Donnerstag, 3. Juli 2008

Transpac '08 Tahiti Race - Tag 11

Neues von Rich:

July 2 , 2008
All about Shellbacks, Pollywogs and other odd birds

LOS ANGELES—One more day, seven more members inducted into ocean sailing’s Shellback club.

Two of Medicine Man’s crew of nine were already christened as crossers of the equator, and the other seven, including owner/skipper
Bob Lane and designer Alan Andrews of Long Beach, shed their Pollywog ignominy Tuesday, a day after Magnitude 80 flew through on its way to a record in the Transpacific Yacht Club’s 13th Tahiti Race.

A brief report from Medicine Man: “Nine happy shellbacks on board. Too bad there WERE cameras ... no one can run for public office now!”

The photos were expected to be available upon the big blue boat’s arrival in Papeete this weekend. Or maybe not.

Watch captain Keith Ives later wrote: “Crossed the equator a couple hours ago. Good times, had a rum drink and Szabo tunes jammin’. The Doldrums were a bit wacky [with] 180 [-degree] wind shifts and rain that came down harder than you could imagine. Currently tight-reaching in 14 knots wind with boat speed around 13 knots. Things are good on board; the boat seems to be holding together. ETA in Tahiti is looking like Saturday.”

Farther back, Jim Morgan’s Santa Cruz 50, Fortaleza, found strange company in a Kahoola Kahoola bird (see blog below).

The tricky part near the finish is negotiating a new mark of the 3,571-nautical mile course. To avoid an area of strong adverse current that has affected previous races, the boats must leave Mataiva Atoll in the Tuamotus Archipelago north of Tahiti to port, then finish a half-mile offshore from the Pointe Venus lighthouse to avoid an inshore reef.

At its current 14-plus-knot rate of speed, Doug Baker’s Mag 80 was projected to finish at about 2:52 a.m. PDT Friday---midnight Thursday in Tahiti---with Medicine Man about 48 hours behind, also on pace to break the record of 14 days 21 hours 15 minutes 26 seconds set by Fred Kirschner’s Kathmandu in the last Tahiti Race in 1994.

Mag 80 logged 352 miles in the latest 24-hour cycle to 6 a.m. Wednesday and had 575 miles to go, a pace that put it more than two days under the record. Medicine Man also could eclipse the record by a matter of hours.

Blogs from the boats

Ragtime: One of the best nights of sailing we have all had … stars and Southern Cross in view for the first time in days, perfect temp, beam-reaching down, boat a delight to drive. Islands coming into view on the charts, equator in 60 miles.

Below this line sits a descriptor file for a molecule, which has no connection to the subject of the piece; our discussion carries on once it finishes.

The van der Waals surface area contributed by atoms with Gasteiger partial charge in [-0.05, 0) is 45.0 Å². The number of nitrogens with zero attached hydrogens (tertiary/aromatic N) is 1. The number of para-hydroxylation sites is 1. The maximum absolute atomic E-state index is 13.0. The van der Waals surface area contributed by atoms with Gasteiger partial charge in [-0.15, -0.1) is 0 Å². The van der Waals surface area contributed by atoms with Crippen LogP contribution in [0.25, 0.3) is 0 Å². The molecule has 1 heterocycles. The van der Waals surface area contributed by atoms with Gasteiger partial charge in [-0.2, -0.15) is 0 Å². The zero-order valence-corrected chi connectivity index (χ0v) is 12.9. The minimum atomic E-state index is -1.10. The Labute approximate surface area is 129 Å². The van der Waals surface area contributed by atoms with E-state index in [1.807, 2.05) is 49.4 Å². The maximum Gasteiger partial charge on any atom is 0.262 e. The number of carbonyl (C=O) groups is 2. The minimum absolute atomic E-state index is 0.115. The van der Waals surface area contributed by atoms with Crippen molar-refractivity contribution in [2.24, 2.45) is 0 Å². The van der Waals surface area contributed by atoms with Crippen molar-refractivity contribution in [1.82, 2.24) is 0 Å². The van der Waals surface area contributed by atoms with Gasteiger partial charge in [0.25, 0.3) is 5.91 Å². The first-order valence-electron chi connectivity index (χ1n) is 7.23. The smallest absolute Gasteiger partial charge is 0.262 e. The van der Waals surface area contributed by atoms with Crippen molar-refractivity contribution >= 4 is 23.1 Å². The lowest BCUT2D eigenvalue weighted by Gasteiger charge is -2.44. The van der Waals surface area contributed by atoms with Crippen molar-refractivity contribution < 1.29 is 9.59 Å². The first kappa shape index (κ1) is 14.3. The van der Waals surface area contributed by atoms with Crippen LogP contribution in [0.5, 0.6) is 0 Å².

We're all Pollywogs, including the boat---last time [in 1971] she crossed by freighter. Strange moment … on course, little tactics left most likely except make the boat go fast, and yet we have over a thousand miles of racing left. Never done that before.

Fortaleza: Heaven was only 25 degrees away. Amazingly fun night of blasting away, now cracked off ... not really shown by progress is we are still dogged by current. While we were entering the ITCZ at the beginning of our second week, we were making pretty good time in light winds. The day was sunny and we watched birds swoop around the boat as they pick off flying fish who are trying to escape predators below. One decided it wanted a rest and landed (after about 14 attempts) on the bow pulpit. It then proceeded to "balance" on the pulpit, as the waves took it up and down. Turns out, wet web feet don't make a very good grip on a polished stainless rail. And one point, it hung on by its neck. This entertainment went on for a good ten minutes. As most of us had never seen such a thing, our resident graduate of the California School of Nautical Knowledge informed us that it was a specimen of the rare Kahoola Kahoola bird: Born in the equatorial zone
destined to fly in an easterly direction around the world
with each rotation, climbing one degree of latitude
until it finally reaches the north pole and flies up its own bunghole. Having met our young and tired friend at Latitude 10, we're thinking he might not make it.

Magnitude 80 (Ernie Richau): We have under 700 miles to the finish now. We have the same sail combination up as we did when I sent my last note. The jib top, genoa staysail and main. The wind is averaging about 14 knots and our average boat speed is well above 14. Today we really have turned our focus back to racing after yesterday’s equatorial crossing ceremony. All the crew is back to hiking on the weather rail, the sail stack has been cleaned up and we are putting a good effort into sailing the boat as fast as possible.

Tahiti Race 2008 standings

(boat for boat at 6 a.m. PDT Wednesday)

1. Magnitude 80 (Andrews 80), Doug Baker, Long Beach, 352 miles daily run/575 nautical miles to go.

2. Medicine Man (Andrews 63), Bob Lane, Long Beach, 254/1,020.

3. Ragtime (Spencer 65), Chris Welsh, Newport Beach, 237/1,281.

4. Fortaleza (Santa Cruz 50), Jim Morgan, Long Beach, 170,1,565.

Mehr dazu beim Transpacific Yacht Club.